Network News

X My Profile
View More Activity
Posted at 9:01 AM ET, 02/17/2011

What cities are

By Ezra Klein

PH2011010505498.jpg

I haven't read Ed Glaeser's "Triumph of the City" yet, but this bit from Jon Gertner's 2006 profile of the Harvard economist makes me want to buy a copy, and quick:

Cities, Glaeser often says, should be thought of as "the absence of physical space between people and firms." This sounds like a poetic definition of urbanism, but it is actually more than that. To Glaeser, the concentration of people and business puts us close enough to share one another's company, culture and ideas. That goes not only for a densely packed place like Manhattan but also for car-based areas like Silicon Valley. As David Cutler points out, almost all of Glaeser's work is about social interaction and space, about seeing cities as places where all kinds of important transactions occur in "the union of everything."

It is not a coincidence that one of Glaeser's great heroes is the writer Jane Jacobs, a keen, street-level observer of cities who celebrated the freedom and vitality of urban neighborhoods; he keeps an autographed copy of her book "The Death and Life of Great American Cities" on his bookshelf. In economic jargon, city living creates what Glaeser calls "spillovers." Some urban spillovers are not so good, like the pollution and congestion from so many people and cars. But others are the very essence of civilized life -- the decency of community, the spread of ideas, the possibility of sublime inspiration. If there is a common theme to his work, Glaeser says, it is that "people are changed by the people around them." And it is the absence of physical distance, more than anything else, that makes that happen.

Photo credit: Richard Drew.

By Ezra Klein  | February 17, 2011; 9:01 AM ET
Categories:  Urban Policy  
Save & Share:  Send E-mail   Facebook   Twitter   Digg   Yahoo Buzz   Del.icio.us   StumbleUpon   Technorati   Google Buzz   Previous: Wonkbook: Bipartisanship -- whether the two parties like it or not
Next: Handicapping a 'grand bargain'

Comments

It's rather ironic that the photo chosen illustrates the deep need for a connection to nature that even city dwellers feel, and is also the reason why many of us can't live in a concentrated urban area.

Posted by: AuthorEditor | February 17, 2011 9:48 AM | Report abuse

"people are changed by the people around them;" and thus the problem with the believe anything, no matter how outrageous about the government in general and obama specifically crowd. they have become so insular their paranoia seems reasonable, with the exception of the media who gleefully reports on all their send me money rants.

if a large portion of the american electorate only and exclusively watches one cable network and reads only one-sided blogs, and both of the these sources are unreliable at best and downright lies at worst, how can one set of facts and one history be discussed in any adult way for the benefit of all?

Posted by: sbvpav | February 17, 2011 10:31 AM | Report abuse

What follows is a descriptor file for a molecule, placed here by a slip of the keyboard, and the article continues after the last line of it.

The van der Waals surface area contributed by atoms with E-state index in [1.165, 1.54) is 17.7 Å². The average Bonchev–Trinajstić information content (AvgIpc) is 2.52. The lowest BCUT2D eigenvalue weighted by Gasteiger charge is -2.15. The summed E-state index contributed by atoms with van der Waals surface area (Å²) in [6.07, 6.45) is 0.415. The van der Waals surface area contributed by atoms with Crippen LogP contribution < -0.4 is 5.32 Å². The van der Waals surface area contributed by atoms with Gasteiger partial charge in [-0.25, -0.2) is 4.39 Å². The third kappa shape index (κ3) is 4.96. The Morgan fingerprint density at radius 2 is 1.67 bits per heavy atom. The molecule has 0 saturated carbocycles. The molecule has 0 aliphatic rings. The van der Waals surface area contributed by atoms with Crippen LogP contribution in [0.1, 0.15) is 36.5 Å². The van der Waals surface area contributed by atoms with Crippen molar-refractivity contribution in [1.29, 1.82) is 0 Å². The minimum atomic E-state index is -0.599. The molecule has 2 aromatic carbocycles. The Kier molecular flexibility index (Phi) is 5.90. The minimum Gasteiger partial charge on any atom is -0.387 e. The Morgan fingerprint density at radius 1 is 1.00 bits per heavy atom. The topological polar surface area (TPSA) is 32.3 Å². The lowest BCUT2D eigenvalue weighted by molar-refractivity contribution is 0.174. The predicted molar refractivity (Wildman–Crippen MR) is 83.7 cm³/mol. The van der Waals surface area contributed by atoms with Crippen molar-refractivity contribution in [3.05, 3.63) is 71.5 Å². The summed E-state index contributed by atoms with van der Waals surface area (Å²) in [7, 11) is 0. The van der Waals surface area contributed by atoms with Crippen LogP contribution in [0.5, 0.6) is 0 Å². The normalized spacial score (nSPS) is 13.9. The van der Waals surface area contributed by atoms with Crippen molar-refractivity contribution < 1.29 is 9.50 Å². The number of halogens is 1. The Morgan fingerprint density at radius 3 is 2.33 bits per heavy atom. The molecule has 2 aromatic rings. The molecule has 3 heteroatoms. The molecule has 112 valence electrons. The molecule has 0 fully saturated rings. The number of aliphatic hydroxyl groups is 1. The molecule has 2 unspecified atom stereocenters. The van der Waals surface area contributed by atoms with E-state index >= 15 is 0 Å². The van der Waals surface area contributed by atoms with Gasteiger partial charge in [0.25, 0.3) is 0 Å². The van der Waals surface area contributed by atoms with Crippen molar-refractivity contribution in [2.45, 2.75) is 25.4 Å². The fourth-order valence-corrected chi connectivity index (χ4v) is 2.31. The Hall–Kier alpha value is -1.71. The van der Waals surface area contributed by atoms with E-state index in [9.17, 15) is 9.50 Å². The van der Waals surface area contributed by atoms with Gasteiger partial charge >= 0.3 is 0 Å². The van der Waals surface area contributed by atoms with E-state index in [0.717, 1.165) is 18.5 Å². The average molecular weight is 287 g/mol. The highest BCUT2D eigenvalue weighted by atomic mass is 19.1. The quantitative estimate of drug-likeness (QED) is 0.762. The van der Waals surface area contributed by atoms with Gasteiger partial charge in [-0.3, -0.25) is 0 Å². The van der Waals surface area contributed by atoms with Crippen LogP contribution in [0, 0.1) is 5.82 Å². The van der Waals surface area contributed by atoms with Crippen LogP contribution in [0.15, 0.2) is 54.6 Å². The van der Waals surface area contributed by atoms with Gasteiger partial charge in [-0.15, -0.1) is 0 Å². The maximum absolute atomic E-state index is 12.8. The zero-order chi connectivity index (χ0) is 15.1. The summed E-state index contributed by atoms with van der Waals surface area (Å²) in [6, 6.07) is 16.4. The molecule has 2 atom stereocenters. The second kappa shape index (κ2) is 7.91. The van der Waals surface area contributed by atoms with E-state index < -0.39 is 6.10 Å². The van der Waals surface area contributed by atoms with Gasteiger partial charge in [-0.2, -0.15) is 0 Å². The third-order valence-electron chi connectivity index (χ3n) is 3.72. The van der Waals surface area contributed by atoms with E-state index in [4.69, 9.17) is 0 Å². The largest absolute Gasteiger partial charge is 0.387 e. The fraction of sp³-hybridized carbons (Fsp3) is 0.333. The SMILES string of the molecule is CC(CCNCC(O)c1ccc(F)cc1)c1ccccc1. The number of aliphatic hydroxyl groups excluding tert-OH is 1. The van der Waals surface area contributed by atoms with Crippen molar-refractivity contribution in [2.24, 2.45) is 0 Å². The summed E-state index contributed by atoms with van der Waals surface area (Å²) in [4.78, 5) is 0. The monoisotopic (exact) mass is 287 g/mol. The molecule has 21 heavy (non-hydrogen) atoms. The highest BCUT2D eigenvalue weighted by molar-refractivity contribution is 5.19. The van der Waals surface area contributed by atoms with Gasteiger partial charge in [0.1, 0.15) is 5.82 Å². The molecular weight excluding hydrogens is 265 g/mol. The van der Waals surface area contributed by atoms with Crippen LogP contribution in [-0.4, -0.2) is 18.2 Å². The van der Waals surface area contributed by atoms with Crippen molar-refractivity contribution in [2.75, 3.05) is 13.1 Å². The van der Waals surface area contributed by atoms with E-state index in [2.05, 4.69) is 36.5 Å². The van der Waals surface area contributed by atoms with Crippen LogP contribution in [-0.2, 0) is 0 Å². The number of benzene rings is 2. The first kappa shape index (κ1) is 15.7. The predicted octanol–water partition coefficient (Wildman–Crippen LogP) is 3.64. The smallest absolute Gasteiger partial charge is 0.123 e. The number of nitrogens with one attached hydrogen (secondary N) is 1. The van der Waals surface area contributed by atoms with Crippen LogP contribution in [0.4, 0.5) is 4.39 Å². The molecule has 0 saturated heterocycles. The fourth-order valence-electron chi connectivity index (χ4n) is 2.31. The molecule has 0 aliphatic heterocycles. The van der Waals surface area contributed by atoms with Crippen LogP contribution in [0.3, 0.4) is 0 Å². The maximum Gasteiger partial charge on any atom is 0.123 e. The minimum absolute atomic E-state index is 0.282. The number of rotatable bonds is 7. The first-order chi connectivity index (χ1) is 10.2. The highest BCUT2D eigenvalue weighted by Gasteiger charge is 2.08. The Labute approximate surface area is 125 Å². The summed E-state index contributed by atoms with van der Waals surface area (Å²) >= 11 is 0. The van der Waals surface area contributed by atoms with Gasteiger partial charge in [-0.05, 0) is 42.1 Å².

I would really recommend listening to Radiolab's podcast on cities. They address the question of whether or not a city residents are, on average, "greener" then their suburban brethren. They argue that while cities are much more efficient, with efficiency comes greater and greater consumption.

You can download the podcast for free on iTunes

Posted by: Trevin2 | February 17, 2011 11:06 AM | Report abuse

almost all of Glaeser's work is about social interaction
========
Please, when you do read the book, unlike some other commentators, share with us the hard evidence that supports his conjectures about this conjectured, new, _positive_ externality to congestion. It would be interesting to understand the factual basis, even as major cities impose "congestion taxes".

As we know, there are people in NYC who have lived near each other for years, who don't talk or know each other, precisely because they are forced to be "close".

But, I have an open hive-mind to listening to what he has to say about the benefits of living in a high-rise condo, like a bee in a cell of the matrix.

Posted by: Amphigory | February 17, 2011 11:47 AM | Report abuse

Unlike Reihan, keep this alternative thesis in the back of your mind, as your read it, too: large cities are a function of the factors of production, nothing more.

If your economy does not rely on manufacturing and sweatshops, then you don't "need" large cities.

Therefore, look at the past, at the past structures of the factors of production, is but a loose guide, hardly an imperative for current policy.

Put another way, does Glaeser's thesis also explain the death of cities, either as we have witnessed them or in general?

Posted by: Amphigory | February 17, 2011 11:53 AM | Report abuse

Post a Comment

We encourage users to analyze, comment on and even challenge washingtonpost.com's articles, blogs, reviews and multimedia features.

User reviews and comments that include profanity or personal attacks or other inappropriate comments or material will be removed from the site. Additionally, entries that are unsigned or contain "signatures" by someone other than the actual author will be removed. Finally, we will take steps to block users who violate any of our posting standards, terms of use or privacy policies or any other policies governing this site. Please review the full rules governing commentaries and discussions.




characters remaining

 
 
RSS Feed
Subscribe to The Post

© 2011 The Washington Post Company